The US Constitution turns out to be a fairly succinct document and can be printed in a 4×5″ pocket notebook quite readily. Even with all of the ratified amendments, it’s easy enough to put on 48 printed pages.

As a reference for the text, I use the version published 25 July 2007 by the US House of Representatives, though I am considering updating that to the version kept by the National Archives. When I started in 2016, I laid it out in OpenOffice, then LibreOffice, and finally upgraded to a proper publishing program with Affinity Publisher 1.9. I produce the printer’s sheets on my inkjet printer and then fold and tear them into signatures…usually 2 signatures of 24 printed pages, each.

After the first 500 or so, I decided to start piercing the signatures with this homemade device.

After folding, tearing, and piercing, I sew them up with linen thread and cover the spines with a light kozo tissue. Most of the free versions include a printed endpaper which gives the source of the text and the reason for the project. Those are tipped in with PVA and pasted down with rice starch to a light-weight card stock cover.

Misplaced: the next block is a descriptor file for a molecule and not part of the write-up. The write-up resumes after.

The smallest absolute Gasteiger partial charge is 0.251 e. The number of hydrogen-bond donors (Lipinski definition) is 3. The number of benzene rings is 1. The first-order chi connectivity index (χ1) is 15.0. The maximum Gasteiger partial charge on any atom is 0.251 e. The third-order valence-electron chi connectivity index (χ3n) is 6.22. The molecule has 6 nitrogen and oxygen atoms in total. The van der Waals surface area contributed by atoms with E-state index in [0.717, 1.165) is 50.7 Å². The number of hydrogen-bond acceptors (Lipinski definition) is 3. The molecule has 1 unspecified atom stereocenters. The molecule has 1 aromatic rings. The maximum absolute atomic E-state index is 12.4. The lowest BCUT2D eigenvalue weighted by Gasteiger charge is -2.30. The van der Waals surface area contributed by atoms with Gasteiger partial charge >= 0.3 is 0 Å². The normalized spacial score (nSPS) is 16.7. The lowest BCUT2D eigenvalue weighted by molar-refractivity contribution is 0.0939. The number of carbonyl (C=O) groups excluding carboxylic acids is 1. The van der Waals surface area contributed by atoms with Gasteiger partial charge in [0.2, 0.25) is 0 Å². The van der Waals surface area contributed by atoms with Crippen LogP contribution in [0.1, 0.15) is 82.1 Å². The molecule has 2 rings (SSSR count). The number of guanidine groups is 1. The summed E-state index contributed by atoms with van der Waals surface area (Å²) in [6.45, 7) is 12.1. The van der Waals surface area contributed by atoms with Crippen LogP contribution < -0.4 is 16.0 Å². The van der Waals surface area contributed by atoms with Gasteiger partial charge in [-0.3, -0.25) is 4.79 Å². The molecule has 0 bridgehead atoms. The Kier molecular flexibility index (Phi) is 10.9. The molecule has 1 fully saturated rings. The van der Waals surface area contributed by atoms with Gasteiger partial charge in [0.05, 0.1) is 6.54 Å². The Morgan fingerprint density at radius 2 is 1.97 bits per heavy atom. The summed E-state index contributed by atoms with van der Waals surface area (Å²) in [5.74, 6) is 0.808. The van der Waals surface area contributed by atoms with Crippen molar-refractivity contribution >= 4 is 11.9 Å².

The final assembly is pressed between boards for several days and then trimmed on a stack cutter. Each gets a quick inspection before being numbered. Only the “free” versions are numbered. I make a more elaborate linen covered version with a stenciled cover that I sell for $10-20. In total, the free versions take about 15 – 25 minutes of direct labor and about $1 for printing and materials.

I have a lot of fun leaving them on a table in a busy coffeeshop and sitting nearby to see what the reactions are. A lot of people react cynically. An equal number are curious but too afraid to take one. It’s no problem to give them away at various protests where they’re very much appreciated.